Upon arrival at his former partner’s home in Henderson he reversed his car down the driveway and told his son to wait in the car.

Hohenberger was standing just outside her garage. Rameka took the rifle from his boot and shot her four times from close range in quick succession. His final shot came as she was lying on the ground.

She was killed instantly.

Her son watched the shooting unfold and opened the car door to see his mother lying dead on the ground.

Rameka got back in the car and dropped his son at his grandmother’s house, telling him it was likely the last time he would see him.

The young boy had to tell his grandmother his father had shot his mother.

Police arrested Rameka later that night, finding ammunition and a rifle in his car and more ammunition at his home.

Police at the scene of the Newington Rd property the morning after the shooting and Rameka's arrest. Photo / Hayden Woodward
Police at the scene of the Newington Rd property the morning after the shooting and Rameka’s arrest. Photo / Hayden Woodward

Under Section 104 of the Sentencing Act, the Crown must impose a minimum period of imprisonment of 17 years on a life sentence for murder if the killing was committed with a high level of brutality, cruelty, depravity or callousness.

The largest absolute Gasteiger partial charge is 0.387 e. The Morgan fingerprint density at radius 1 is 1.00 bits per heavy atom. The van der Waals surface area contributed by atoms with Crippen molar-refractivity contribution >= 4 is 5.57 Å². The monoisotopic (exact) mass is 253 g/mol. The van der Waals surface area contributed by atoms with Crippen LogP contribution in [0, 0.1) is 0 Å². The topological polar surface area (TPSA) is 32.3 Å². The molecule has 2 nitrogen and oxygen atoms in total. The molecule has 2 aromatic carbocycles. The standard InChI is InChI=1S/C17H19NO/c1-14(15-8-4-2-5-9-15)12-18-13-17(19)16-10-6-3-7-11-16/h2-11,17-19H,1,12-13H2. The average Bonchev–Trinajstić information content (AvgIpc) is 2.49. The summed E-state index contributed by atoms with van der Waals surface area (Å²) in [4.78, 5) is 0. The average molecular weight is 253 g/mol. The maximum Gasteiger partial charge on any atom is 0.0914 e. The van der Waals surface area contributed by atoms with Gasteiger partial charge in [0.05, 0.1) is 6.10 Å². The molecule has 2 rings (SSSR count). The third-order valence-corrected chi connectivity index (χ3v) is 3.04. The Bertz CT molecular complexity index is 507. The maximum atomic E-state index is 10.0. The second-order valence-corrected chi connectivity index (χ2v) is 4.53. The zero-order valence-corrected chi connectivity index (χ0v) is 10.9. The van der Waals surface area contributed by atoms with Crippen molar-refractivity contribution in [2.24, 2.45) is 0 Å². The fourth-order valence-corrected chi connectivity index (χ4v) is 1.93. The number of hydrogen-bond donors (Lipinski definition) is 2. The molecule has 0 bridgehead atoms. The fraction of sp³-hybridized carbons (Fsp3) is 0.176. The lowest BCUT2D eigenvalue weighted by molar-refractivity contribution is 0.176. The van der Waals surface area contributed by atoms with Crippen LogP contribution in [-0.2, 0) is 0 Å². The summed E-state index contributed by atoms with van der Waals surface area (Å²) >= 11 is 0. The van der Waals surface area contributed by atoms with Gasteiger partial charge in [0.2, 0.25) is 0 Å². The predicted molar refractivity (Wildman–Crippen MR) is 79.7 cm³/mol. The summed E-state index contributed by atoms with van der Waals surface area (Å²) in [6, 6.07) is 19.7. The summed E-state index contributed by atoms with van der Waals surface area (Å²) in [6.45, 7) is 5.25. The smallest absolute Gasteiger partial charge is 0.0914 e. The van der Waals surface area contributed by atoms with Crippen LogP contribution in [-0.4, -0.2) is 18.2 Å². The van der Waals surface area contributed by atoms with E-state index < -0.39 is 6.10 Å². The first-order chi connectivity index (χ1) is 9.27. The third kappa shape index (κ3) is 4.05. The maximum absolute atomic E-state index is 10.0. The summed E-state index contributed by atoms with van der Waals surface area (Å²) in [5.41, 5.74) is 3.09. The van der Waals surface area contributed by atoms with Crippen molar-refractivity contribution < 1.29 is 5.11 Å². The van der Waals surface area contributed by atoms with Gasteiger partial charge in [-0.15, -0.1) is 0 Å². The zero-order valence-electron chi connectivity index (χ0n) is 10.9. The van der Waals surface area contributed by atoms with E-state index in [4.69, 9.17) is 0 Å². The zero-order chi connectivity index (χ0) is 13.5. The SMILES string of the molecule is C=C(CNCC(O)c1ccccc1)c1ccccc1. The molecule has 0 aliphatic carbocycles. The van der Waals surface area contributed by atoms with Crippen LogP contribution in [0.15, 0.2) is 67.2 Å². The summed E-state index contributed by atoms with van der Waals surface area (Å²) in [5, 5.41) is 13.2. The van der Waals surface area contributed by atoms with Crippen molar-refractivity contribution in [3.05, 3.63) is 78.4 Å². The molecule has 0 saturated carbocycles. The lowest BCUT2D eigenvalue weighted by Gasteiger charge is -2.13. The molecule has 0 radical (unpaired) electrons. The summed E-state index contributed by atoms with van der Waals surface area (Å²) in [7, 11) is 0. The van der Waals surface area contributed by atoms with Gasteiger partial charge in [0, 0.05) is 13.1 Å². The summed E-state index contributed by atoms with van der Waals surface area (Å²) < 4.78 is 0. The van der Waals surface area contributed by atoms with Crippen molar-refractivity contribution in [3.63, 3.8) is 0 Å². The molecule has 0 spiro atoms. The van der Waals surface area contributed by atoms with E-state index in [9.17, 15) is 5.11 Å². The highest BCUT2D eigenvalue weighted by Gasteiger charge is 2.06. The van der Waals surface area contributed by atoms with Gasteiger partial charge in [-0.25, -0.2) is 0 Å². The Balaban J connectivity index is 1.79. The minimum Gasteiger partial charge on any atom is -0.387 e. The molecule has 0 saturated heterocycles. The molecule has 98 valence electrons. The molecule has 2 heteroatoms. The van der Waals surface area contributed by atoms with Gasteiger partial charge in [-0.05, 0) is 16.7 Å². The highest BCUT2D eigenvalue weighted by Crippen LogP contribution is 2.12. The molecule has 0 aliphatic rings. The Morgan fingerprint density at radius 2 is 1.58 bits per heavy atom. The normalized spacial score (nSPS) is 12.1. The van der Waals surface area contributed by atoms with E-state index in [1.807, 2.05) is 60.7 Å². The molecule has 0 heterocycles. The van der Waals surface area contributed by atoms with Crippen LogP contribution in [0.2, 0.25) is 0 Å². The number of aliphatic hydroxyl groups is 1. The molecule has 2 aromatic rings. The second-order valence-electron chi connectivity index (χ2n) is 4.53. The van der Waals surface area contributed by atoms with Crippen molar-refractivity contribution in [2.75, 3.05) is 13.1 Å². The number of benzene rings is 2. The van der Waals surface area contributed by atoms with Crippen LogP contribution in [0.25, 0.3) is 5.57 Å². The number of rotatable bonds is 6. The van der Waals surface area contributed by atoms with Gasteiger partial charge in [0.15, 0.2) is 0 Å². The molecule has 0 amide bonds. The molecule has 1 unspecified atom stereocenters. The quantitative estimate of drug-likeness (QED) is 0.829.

Crown prosecutor Brett Tantrum said the 17-year non-parole period was appropriate given the high level of cruelty and callousness Rameka showed in using a firearm to execute Hohenberger in front of their 10-year-old son.

Rameka’s lawyer Annabel Ives said the legal provision mandating at least 17 years for especially callous murders should not be engaged.

“Obviously this case is a tragedy, but the provision requires an exceptional level of callousness,” Ives said.

She said it would be manifestly unjust to engage the 17-year period given her client’s psychosis, which Ives also cited as a factor that warranted a reduction in the minimum period of imprisonment of up to 20 per cent.

Justice Campbell agreed with Ives.

“The reality is that there are many cases that are of a much higher degree of callousness or cruelty than even yours, Mr Rameka,” he said.

“As callous and cruel as your actions were I consider they do not quite reach that threshold.”

The judge said Rameka’s cultural report was unusual in that it described a loving and supportive background in a close-knit whānau.

Both his parents, who were present at the trial, had worked hard to support their children, who did not lack for food or affection, Justice Campbell said.

“This is not on them, Mr Rameka, it’s on you.”

Instead, the causes of his offending – mainly gangs and meth – emerged in adulthood.

Were it not for Rameka’s mental illness, the judge, said he would have imposed a minimum period of imprisonment of 14 years on his life sentence, but he instead adopted 13 years, increased by three months for the time he spent on bail.

For the firearms charges covering unlawful possession of a firearm and ammunition, Justice Cambell imposed six years, to be served concurrently.

George Block is an Auckland-based reporter with a focus on police, the courts, prisons and defence. He joined the Herald in 2022 and has previously worked at Stuff in Auckland and the Otago Daily Times in Dunedin.